Scientists have linked a subset of T cells to the progression of colorectal cancer tumours. Researchers also showed that blocking a receptor on these cells with an antibody, suppressed cancer progression. This suggests a similar approach could help treat this deadly malignancy.
Researchers at the Center for Fundamental Immunology in Seattle, USA, investigated the relationship between regulatory T cells (Tregs ) and tumour-derived cytokine thymic stromal lymphopoietin (TSLP) in colorectal cancer (CRC).
The study, published in Science Translational Medicine, was conducted in mice and samples from human patients.
“TSLP signalling in both effector and Tregs is important for their homeostasis and function in the skin. However, a role for TSLP in the function of colonic T cells is not well understood,” note the authors.
TSLP as a biomarker
Regulatory T cells (Tregs) are a well-known marker of cancer progression. TSLP is thought to influence Tregs functions in tumours.
TSLP is an IL-7–like cytokine produced primarily by epithelial cells at barrier surfaces, including in the colon. It has been linked to the progression of several human cancers including breast, pancreatic, gastric, and cervical.
The authors reported, “We found that high expression of TSLP in cancer cells is a risk factor for severity of CRCs in human patients.”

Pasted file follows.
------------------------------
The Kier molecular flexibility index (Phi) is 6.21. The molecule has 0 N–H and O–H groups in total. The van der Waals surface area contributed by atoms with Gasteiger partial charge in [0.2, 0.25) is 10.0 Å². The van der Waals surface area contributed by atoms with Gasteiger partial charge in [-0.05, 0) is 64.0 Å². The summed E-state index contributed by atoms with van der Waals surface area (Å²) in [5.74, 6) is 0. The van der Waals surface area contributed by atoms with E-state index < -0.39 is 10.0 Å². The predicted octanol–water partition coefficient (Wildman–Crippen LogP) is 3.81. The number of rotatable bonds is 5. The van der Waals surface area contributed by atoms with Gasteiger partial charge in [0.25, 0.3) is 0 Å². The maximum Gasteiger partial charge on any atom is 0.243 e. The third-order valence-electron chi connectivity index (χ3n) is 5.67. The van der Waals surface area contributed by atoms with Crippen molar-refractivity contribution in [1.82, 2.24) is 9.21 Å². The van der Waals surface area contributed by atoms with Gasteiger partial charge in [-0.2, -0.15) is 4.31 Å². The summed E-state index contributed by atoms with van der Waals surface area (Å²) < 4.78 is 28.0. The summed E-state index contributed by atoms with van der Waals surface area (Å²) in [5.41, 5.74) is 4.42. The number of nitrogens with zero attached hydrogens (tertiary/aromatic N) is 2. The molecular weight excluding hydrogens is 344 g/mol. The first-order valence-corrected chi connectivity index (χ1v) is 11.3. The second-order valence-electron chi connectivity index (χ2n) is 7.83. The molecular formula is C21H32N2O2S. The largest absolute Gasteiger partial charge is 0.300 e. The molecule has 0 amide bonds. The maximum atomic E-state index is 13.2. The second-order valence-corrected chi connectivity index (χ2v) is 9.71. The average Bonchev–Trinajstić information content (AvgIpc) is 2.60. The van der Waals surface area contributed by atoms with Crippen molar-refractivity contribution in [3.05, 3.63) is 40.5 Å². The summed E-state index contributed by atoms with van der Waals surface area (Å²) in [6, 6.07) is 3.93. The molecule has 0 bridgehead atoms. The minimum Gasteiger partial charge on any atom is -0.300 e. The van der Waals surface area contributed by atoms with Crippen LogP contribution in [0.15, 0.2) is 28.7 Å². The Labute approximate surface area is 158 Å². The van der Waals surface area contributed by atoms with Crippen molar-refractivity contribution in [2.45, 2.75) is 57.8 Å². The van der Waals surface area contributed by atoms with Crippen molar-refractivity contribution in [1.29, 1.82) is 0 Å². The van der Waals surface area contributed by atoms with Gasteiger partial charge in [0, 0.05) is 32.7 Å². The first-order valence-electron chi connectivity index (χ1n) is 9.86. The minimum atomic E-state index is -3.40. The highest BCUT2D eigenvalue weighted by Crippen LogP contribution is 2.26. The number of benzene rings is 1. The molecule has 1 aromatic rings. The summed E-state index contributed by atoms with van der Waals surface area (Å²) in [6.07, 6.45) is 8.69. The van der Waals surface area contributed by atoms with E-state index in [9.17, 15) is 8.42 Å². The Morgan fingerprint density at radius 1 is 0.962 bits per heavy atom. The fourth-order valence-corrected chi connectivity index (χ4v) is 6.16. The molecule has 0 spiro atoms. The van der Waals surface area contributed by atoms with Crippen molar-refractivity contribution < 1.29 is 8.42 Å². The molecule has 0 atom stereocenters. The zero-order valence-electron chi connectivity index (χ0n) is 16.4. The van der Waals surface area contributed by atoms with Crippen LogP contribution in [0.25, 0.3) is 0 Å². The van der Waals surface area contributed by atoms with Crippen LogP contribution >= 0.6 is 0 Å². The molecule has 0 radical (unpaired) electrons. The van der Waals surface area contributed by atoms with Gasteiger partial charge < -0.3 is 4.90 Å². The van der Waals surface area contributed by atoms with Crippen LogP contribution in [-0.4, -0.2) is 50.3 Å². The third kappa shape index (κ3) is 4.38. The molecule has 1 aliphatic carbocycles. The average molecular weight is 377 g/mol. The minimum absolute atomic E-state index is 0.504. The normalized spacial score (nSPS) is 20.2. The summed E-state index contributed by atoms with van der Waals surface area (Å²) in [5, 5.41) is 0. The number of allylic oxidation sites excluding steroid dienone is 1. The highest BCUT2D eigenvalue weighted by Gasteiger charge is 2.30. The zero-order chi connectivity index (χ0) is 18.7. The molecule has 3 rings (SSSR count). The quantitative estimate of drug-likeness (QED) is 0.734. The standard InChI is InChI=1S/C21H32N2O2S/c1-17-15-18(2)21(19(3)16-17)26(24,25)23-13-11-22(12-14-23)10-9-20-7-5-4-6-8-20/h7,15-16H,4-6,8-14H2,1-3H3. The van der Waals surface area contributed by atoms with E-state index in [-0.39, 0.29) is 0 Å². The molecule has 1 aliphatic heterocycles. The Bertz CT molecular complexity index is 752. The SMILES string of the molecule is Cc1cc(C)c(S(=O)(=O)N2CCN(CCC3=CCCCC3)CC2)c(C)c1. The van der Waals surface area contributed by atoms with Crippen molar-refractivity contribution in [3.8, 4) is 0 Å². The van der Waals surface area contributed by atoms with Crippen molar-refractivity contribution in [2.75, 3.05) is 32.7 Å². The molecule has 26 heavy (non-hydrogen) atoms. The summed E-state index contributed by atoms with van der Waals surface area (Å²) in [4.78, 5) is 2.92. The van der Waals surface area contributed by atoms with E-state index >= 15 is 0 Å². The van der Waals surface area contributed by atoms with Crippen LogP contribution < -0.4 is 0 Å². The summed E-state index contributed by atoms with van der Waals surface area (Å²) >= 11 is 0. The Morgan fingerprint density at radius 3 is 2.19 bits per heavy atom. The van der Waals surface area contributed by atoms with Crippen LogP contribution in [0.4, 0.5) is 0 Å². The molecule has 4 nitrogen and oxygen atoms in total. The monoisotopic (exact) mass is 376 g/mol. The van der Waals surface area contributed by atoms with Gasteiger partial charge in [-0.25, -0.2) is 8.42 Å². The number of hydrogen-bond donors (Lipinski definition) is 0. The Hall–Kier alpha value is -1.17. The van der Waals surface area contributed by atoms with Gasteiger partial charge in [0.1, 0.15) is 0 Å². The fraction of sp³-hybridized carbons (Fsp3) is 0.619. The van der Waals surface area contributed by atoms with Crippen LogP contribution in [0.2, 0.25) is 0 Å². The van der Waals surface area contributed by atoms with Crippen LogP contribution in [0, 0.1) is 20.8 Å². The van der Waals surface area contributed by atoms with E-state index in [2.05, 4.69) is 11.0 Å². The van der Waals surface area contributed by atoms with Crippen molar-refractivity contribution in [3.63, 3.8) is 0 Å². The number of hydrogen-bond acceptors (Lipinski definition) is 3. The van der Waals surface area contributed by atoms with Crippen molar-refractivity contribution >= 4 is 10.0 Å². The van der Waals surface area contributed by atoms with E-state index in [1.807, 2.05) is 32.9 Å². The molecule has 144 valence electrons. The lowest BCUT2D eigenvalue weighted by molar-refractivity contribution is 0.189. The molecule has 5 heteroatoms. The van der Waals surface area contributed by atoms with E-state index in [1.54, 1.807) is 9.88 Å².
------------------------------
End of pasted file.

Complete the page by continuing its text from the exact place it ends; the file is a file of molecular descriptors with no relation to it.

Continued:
The researchers found that the expression of TSLP in tumours was not related to the stage of the cancer. This suggested that TSLP was expressed throughout tumour progression. Subsequently, it could be a potential biomarker of poor prognosis of CRC.
Distinct Tregs identified
Obata-Ninomiya et al performed gene expression analysis of the four populations of Tregs in the colons of naïve and tumour-bearing animals, using RNA sequencing (RNA-seq). They revealed distinct subpopulations of Tregs that markedly changed during development of cancer.
The researchers saw Tregs expressing the receptor for TSLP that that were increased in colorectal tumours in humans and mice and largely absent in adjacent normal colon. This Treg subset was also found in the peripheral blood of patients with colon cancer but not in the peripheral blood of healthy control subjects.
Blocking TSLP to inhibit tumours
Therapeutic blockade of TSLP using TSLP-specific monoclonal antibodies effectively inhibited the progression of colorectal tumours in this mouse model. They treated a chemically induced CRC mouse model with TSLP monoclonal antibodies. This inhibited the progression of colorectal tumours in this mouse model.
While the study has shown that loss of TSLP signalling by Tregs, either genetically or through antibody-mediated blockade, discourages tumour development, it has not identified the operative TSLP-expressing cell type in the colon. This is currently an area of active study.
TSLP represents a potential therapeutic target to regulate Treg function and control CRC progression.
The authors note, “Although these studies are limited to mouse models, the approval of tezepelumab (anti-TSLP) to treat asthma in humans provides the possibility that these studies can be translated to human disease.”
It will also be important to extend these studies to other gut-related diseases, such as Inflammatory Bowel Disease , which are associated with the development of CRC.
Written by Poppy Jayne Morgan
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